The language is a heady mix of Germanic, Latin, Norse, French, and other invasive languages, evolving from a creole in the medieval period to the modern English we know today.  As a result, it’s unmercifully bloated and obscure, with countless words, a partially collapsed declension system, no gender, a dizzying list of irregular verbs, and a baffling range of dialects and accents to confuse and terrify.  The situation is made even worse thanks to neologisms, new words that enter the language at a rate of several thousand per year.  Literature and other media makes their presence felt constantly (case in point, this year’s most famous neologism, omnishambles).

There are few pieces of literature with impact as great as Tolkien’s The Lord of the Rings.  While he was not responsible for the coining of the term, Tolkien adopted the plural “dwarves” for his fictional race of diminutive stonemasons, calling it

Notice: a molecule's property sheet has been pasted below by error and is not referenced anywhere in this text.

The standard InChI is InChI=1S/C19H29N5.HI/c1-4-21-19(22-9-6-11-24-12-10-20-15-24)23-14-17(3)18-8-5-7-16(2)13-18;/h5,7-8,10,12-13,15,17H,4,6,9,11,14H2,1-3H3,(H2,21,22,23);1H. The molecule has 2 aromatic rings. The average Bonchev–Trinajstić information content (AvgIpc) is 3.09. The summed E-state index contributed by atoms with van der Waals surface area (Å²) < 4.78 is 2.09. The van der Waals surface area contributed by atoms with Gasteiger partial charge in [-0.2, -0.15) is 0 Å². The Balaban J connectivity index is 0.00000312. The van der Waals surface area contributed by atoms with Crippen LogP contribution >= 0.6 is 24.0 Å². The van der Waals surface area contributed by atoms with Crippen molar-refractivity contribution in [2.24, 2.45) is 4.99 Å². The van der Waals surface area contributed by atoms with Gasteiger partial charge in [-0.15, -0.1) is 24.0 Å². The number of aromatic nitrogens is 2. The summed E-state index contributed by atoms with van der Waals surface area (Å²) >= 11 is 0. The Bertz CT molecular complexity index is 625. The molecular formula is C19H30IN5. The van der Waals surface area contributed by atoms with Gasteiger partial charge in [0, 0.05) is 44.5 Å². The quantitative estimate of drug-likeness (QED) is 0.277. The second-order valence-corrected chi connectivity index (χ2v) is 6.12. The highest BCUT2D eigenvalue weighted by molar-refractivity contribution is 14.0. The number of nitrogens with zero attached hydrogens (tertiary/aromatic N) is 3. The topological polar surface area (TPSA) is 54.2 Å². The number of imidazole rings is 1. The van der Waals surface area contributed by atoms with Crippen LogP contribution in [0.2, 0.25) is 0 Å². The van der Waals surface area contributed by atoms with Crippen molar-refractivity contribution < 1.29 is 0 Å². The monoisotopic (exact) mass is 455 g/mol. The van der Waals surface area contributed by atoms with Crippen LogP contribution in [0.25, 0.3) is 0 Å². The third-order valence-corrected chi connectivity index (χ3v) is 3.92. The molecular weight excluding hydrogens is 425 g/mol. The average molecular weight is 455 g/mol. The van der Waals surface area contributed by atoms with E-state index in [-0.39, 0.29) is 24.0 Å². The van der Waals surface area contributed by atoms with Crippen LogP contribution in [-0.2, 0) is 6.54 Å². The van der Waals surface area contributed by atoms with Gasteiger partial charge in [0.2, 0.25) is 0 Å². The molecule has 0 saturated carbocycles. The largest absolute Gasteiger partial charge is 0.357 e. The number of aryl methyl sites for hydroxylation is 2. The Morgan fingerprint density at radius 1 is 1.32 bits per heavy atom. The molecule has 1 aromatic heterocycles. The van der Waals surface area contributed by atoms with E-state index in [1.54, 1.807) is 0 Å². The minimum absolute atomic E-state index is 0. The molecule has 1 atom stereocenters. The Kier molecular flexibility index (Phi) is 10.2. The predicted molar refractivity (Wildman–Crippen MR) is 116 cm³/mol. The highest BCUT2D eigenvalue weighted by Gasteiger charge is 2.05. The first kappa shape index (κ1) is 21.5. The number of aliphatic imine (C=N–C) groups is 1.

a piece of private bad grammar

The fact that this piece of bad grammar would be part of the third best-selling book of all time has understandably led some to accidentally use it (here’s an example from the Royal Astronomical Society’s own pages).

Am I pedantic? Absolutely.  It doesn’t change the meaning of the sentence, only the length of the last syllable in one word.  But I’ve accepted my fate as someone who’ll be frequently irritated by what I consider to be bad usage.  There’s not much you can do about an evolving language, especially one as beaten up and malleable as English.  Amongst native speakers, we can guess how quickly an irregular verb will regularise, and non-native speakers are developing an English variant that may soon be inaccessible to the native.

I’ll just need to focus my pedantry somewhere else

Snow Brings Out the Apocalypse in All of Us